Title Insurance & Flying: It’s Not All Burritos And Love
Walking from a multi million dollar deal isn’t easy when you’re paid on commission. But I did it today.
I’ll tell you why, then you tell me if you would’ve done the same.
Years ago I gave a few flying lessons to a student who seemed heavy on the confidence side. Unusually confident. Most students walking into a flight school for the first time are demure. This guy was cocky and demanding. Loudly he announced that he pretty much knew how to fly an airplane; he just needed a good instructor. By “good” he meant an instructor good enough to recognize his extraordinary talents and after maybe one or two flights would sign him off for a final FAA checkride.
When we got in the airplane I realized Mr. Confident had a perspective rich with fantasy. Someone had given him a few lessons but he had a long way to go before becoming a pilot.
When Mr. Confident asked if he could buzz the school where his sister worked as a teacher, I became suspicious. Before 9-11 I would’ve been concerned about his judgment but post 9-11, as this was, I had several concerns. Is he just an idiot or could he be dangerous?
No Shoes No Service
You’ve seen the sign, No Shoes No Service? There should be a sign at flight schools, no common sense, no flying lessons!
I wasn’t making much in those days and I hated the idea of losing a student/client. On the other hand, I didn’t want to wake up to find CNN on my front lawn!
I talked with Mr. Confident over a delicious burrito lunch. Sometimes it’s best to interview students on the ground in a common environment. They’ll open up and give you insight. About half way through my burrito I determined he was surely an idiot but not intentionally dangerous. In fact in my estimation I deemed him too stupid to be dangerous.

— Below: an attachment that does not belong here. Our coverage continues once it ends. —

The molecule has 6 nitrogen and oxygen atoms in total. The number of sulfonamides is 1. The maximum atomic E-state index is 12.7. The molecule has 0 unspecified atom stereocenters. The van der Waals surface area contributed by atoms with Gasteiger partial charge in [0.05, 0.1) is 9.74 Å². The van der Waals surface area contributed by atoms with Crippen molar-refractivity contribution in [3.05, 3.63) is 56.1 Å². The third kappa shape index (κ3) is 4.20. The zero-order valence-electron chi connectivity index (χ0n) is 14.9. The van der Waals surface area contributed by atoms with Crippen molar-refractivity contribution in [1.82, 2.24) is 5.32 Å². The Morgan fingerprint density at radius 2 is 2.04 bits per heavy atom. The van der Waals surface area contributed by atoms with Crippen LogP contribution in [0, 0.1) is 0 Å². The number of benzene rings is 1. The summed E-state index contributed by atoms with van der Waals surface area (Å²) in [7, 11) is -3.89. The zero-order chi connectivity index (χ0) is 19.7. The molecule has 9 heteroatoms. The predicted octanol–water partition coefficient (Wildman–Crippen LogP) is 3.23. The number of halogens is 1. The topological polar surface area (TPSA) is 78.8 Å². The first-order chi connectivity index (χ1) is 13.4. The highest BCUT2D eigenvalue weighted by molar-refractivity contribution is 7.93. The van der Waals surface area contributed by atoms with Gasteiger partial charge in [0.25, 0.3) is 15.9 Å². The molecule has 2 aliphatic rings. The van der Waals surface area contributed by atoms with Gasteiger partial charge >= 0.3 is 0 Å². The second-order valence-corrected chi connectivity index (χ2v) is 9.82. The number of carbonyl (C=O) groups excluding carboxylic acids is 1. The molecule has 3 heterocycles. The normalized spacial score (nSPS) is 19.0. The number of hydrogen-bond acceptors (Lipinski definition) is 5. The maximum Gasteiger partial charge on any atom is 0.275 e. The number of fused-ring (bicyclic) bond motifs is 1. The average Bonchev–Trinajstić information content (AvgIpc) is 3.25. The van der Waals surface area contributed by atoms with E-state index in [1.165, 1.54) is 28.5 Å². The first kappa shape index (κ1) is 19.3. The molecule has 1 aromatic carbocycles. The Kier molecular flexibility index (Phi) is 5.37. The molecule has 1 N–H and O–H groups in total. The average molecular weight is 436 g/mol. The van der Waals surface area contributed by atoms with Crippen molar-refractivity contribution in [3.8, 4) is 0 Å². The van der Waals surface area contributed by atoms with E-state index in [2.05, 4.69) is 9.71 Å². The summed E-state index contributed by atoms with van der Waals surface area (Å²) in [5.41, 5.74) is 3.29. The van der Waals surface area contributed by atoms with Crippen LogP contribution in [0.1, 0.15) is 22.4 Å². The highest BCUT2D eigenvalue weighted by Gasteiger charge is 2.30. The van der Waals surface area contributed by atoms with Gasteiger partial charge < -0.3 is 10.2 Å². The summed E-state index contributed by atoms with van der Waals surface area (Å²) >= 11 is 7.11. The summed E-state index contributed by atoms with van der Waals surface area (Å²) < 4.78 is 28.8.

About a year later I got a call from the FBI. But first…
Title Insurance And $xMM
There’s a lot of energy around any high value Real Estate transaction. Emotions and ego’s can ratchet up as the stakes get higher. A multi million dollar deal can sometimes get exciting.
In this case the listing agent was yelling at me.
Not always but often I’ve noticed when voices get loud facts get soft.
Mr. Loud was trying to bully his way through the transaction, a common old-school tactic. But in today’s world there are checks and balances in place to protect the consumer. There’s no room for old school tactics.
I held my ground
Stepping back and assessing the situation, here’s what troubled me:
The seller was well past 80 years old and a much younger relative stepped in to handle his affairs.
Red flag #1.
Anytime a party to a transaction is elderly there is concern about potential elder abuse. There are laws to protect the elderly because, believe it or not, there are bad people who prey on them!
Next: The buying agent stopped communicating.
Red flag #2.
Why would an agent stop communicating days before closing? Why wouldn’t the selling agent issue a notice to perform?
Next: The selling agent said it was an all cash deal. Escrow said there was a lender.